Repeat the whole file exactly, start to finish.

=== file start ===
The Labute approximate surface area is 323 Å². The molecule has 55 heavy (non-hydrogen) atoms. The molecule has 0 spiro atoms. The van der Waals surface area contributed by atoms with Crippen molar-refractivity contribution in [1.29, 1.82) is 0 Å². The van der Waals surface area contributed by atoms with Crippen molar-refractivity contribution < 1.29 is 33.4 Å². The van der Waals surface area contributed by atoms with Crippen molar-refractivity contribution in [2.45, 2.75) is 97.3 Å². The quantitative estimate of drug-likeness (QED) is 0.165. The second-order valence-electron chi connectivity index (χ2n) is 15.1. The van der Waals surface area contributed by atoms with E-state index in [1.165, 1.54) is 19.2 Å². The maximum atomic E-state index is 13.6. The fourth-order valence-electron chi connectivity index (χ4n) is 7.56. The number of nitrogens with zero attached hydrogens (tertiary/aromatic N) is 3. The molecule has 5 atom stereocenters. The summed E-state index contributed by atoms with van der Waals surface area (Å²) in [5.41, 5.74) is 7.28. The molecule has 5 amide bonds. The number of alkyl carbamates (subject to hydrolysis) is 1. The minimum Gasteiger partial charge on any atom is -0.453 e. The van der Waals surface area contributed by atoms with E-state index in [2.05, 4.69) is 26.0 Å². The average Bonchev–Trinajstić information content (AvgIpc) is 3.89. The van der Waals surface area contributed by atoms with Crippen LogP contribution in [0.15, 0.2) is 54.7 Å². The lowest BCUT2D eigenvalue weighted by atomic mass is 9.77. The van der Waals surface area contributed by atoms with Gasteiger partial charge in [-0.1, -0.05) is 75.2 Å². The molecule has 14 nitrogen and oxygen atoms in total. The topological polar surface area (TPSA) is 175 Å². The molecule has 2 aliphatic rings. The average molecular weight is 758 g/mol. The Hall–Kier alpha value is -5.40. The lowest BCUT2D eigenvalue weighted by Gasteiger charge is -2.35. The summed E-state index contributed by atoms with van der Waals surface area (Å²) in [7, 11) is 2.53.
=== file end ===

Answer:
The Labute approximate surface area is 323 Å². The molecule has 55 heavy (non-hydrogen) atoms. The molecule has 0 spiro atoms. The van der Waals surface area contributed by atoms with Crippen molar-refractivity contribution in [1.29, 1.82) is 0 Å². The van der Waals surface area contributed by atoms with Crippen molar-refractivity contribution < 1.29 is 33.4 Å². The van der Waals surface area contributed by atoms with Crippen molar-refractivity contribution in [2.45, 2.75) is 97.3 Å². The quantitative estimate of drug-likeness (QED) is 0.165. The second-order valence-electron chi connectivity index (χ2n) is 15.1. The van der Waals surface area contributed by atoms with E-state index in [1.165, 1.54) is 19.2 Å². The maximum atomic E-state index is 13.6. The fourth-order valence-electron chi connectivity index (χ4n) is 7.56. The number of nitrogens with zero attached hydrogens (tertiary/aromatic N) is 3. The molecule has 5 atom stereocenters. The summed E-state index contributed by atoms with van der Waals surface area (Å²) in [5.41, 5.74) is 7.28. The molecule has 5 amide bonds. The number of alkyl carbamates (subject to hydrolysis) is 1. The minimum Gasteiger partial charge on any atom is -0.453 e. The van der Waals surface area contributed by atoms with E-state index in [2.05, 4.69) is 26.0 Å². The average Bonchev–Trinajstić information content (AvgIpc) is 3.89. The van der Waals surface area contributed by atoms with Crippen LogP contribution in [0.15, 0.2) is 54.7 Å². The lowest BCUT2D eigenvalue weighted by atomic mass is 9.77. The van der Waals surface area contributed by atoms with Gasteiger partial charge in [-0.1, -0.05) is 75.2 Å². The molecule has 14 nitrogen and oxygen atoms in total. The topological polar surface area (TPSA) is 175 Å². The molecule has 2 aliphatic rings. The average molecular weight is 758 g/mol. The Hall–Kier alpha value is -5.40. The lowest BCUT2D eigenvalue weighted by Gasteiger charge is -2.35. The summed E-state index contributed by atoms with van der Waals surface area (Å²) in [7, 11) is 2.53.